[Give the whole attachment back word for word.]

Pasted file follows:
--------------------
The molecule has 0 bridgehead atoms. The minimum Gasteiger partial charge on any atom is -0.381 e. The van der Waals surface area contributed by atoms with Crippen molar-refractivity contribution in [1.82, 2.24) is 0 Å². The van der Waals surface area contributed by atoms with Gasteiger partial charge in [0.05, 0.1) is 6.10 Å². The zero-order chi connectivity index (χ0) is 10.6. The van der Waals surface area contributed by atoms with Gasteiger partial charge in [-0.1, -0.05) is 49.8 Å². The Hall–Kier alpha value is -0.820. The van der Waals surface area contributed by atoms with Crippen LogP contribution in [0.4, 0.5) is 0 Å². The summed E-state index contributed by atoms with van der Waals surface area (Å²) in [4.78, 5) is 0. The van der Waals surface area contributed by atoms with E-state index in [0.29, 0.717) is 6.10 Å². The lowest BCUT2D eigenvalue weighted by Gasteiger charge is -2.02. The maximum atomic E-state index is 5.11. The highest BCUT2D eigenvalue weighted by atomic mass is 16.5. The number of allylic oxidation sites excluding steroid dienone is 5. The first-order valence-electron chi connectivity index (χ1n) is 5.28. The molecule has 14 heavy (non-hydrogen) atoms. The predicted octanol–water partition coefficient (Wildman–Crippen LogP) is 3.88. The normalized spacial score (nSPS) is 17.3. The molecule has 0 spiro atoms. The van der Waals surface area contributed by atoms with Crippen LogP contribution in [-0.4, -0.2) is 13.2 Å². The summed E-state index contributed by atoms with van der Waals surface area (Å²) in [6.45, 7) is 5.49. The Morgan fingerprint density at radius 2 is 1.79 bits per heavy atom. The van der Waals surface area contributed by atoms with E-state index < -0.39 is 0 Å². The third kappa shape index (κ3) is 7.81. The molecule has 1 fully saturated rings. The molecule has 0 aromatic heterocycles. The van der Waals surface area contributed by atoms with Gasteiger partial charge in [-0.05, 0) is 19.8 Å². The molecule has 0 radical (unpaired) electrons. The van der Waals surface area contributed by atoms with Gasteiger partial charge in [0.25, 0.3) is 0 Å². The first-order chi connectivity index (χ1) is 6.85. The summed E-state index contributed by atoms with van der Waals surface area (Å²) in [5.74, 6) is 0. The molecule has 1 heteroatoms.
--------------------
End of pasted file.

The molecule has 0 bridgehead atoms. The minimum Gasteiger partial charge on any atom is -0.381 e. The van der Waals surface area contributed by atoms with Crippen molar-refractivity contribution in [1.82, 2.24) is 0 Å². The van der Waals surface area contributed by atoms with Gasteiger partial charge in [0.05, 0.1) is 6.10 Å². The zero-order chi connectivity index (χ0) is 10.6. The van der Waals surface area contributed by atoms with Gasteiger partial charge in [-0.1, -0.05) is 49.8 Å². The Hall–Kier alpha value is -0.820. The van der Waals surface area contributed by atoms with Crippen LogP contribution in [0.4, 0.5) is 0 Å². The summed E-state index contributed by atoms with van der Waals surface area (Å²) in [4.78, 5) is 0. The van der Waals surface area contributed by atoms with E-state index in [0.29, 0.717) is 6.10 Å². The lowest BCUT2D eigenvalue weighted by Gasteiger charge is -2.02. The maximum atomic E-state index is 5.11. The highest BCUT2D eigenvalue weighted by atomic mass is 16.5. The number of allylic oxidation sites excluding steroid dienone is 5. The first-order valence-electron chi connectivity index (χ1n) is 5.28. The molecule has 14 heavy (non-hydrogen) atoms. The predicted octanol–water partition coefficient (Wildman–Crippen LogP) is 3.88. The normalized spacial score (nSPS) is 17.3. The molecule has 0 spiro atoms. The van der Waals surface area contributed by atoms with Crippen LogP contribution in [-0.4, -0.2) is 13.2 Å². The summed E-state index contributed by atoms with van der Waals surface area (Å²) in [6.45, 7) is 5.49. The Morgan fingerprint density at radius 2 is 1.79 bits per heavy atom. The van der Waals surface area contributed by atoms with E-state index < -0.39 is 0 Å². The third kappa shape index (κ3) is 7.81. The molecule has 1 fully saturated rings. The molecule has 0 aromatic heterocycles. The van der Waals surface area contributed by atoms with Gasteiger partial charge in [-0.05, 0) is 19.8 Å². The molecule has 0 radical (unpaired) electrons. The van der Waals surface area contributed by atoms with Gasteiger partial charge in [0.25, 0.3) is 0 Å². The first-order chi connectivity index (χ1) is 6.85. The summed E-state index contributed by atoms with van der Waals surface area (Å²) in [5.74, 6) is 0. The molecule has 1 heteroatoms.